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The Petulant

Picture of the Petulant man in Theophrastus' CharactersA petulant temper will make occasion, where it cannot find reason, for murmurings and rebukes.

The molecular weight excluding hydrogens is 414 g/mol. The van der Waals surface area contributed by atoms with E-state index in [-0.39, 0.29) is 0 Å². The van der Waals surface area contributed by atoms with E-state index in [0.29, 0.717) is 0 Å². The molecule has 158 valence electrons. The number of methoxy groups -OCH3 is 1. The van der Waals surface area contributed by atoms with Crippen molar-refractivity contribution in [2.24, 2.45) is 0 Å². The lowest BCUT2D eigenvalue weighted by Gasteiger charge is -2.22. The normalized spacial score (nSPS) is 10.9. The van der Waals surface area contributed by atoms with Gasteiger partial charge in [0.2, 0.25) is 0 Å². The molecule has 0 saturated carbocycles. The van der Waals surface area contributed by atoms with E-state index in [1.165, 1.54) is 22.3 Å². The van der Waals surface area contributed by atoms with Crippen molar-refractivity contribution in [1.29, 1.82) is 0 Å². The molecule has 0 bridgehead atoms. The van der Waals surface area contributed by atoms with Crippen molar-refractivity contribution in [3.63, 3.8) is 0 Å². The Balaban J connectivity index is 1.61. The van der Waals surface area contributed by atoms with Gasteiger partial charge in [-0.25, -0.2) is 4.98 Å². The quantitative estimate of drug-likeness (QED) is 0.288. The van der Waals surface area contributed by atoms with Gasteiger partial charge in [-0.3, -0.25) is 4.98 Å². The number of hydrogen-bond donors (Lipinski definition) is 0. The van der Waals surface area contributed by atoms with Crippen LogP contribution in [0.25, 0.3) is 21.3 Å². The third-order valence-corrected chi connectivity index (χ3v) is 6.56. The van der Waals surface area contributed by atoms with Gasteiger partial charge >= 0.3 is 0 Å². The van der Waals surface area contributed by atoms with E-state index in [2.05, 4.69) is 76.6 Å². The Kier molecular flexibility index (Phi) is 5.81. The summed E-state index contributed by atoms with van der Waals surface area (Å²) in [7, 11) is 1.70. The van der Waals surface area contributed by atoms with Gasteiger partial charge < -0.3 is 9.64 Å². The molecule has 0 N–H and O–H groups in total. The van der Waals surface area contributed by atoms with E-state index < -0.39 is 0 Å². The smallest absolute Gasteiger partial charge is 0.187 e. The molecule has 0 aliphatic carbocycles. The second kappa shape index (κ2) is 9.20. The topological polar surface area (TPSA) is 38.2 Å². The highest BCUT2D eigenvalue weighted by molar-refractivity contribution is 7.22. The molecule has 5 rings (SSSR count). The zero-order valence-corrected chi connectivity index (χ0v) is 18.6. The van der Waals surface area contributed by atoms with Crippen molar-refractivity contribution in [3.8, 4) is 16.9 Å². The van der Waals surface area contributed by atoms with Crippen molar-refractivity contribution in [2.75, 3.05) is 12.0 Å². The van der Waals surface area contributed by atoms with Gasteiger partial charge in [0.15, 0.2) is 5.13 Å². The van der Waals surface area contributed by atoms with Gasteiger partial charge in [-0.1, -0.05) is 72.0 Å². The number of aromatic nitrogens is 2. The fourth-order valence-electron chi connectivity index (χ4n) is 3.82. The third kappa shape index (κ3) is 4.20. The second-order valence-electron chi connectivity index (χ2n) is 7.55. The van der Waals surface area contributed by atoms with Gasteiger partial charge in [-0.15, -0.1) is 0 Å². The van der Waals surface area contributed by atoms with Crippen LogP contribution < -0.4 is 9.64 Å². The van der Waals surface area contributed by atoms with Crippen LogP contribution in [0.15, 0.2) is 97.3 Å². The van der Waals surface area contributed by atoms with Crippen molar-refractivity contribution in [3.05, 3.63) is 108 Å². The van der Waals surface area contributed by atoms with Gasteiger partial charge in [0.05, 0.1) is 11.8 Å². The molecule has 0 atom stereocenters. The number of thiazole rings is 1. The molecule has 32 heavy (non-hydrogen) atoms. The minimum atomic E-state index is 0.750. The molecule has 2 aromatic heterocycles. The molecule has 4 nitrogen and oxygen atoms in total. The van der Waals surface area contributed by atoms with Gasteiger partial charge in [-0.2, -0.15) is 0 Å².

If his friend sends the grumbler a portion from a feast, he returns by the bearer no other answer than this: What then, didst thou grudge me thy broth, and thy small wine, that I was not invited to supper? He repels the fondness of his mistress, while he mutters, I wonder now if you love me in truth: he quarrels with heaven, not, as he says, because it rains; but because the rain comes too late. If he finds a purse on the road, he exclaims, Copper ah! it is not my luck to find gold. Having purchased a slave, after long haggling with the vendor, at a very low price, he says, Do you think I should have got him so cheap if he had been of any worth? To the messenger who brings the happy tidings of the birth of a son, he replies, Ay, and if you were to add, that I have just lost half of my fortune, you would only say what is true. After he has gained a cause by the unanimous verdict of the judges, he turns on his advocate, whom he up braids for having omitted some particulars in his defence. When, on an emergency, his friends support him with ample loans, and say, Come, now, be joyful; he replies, How can I be joyful, seeing that all this money must be repaid; and that ever after I must owe to each of you a debt of gratitude?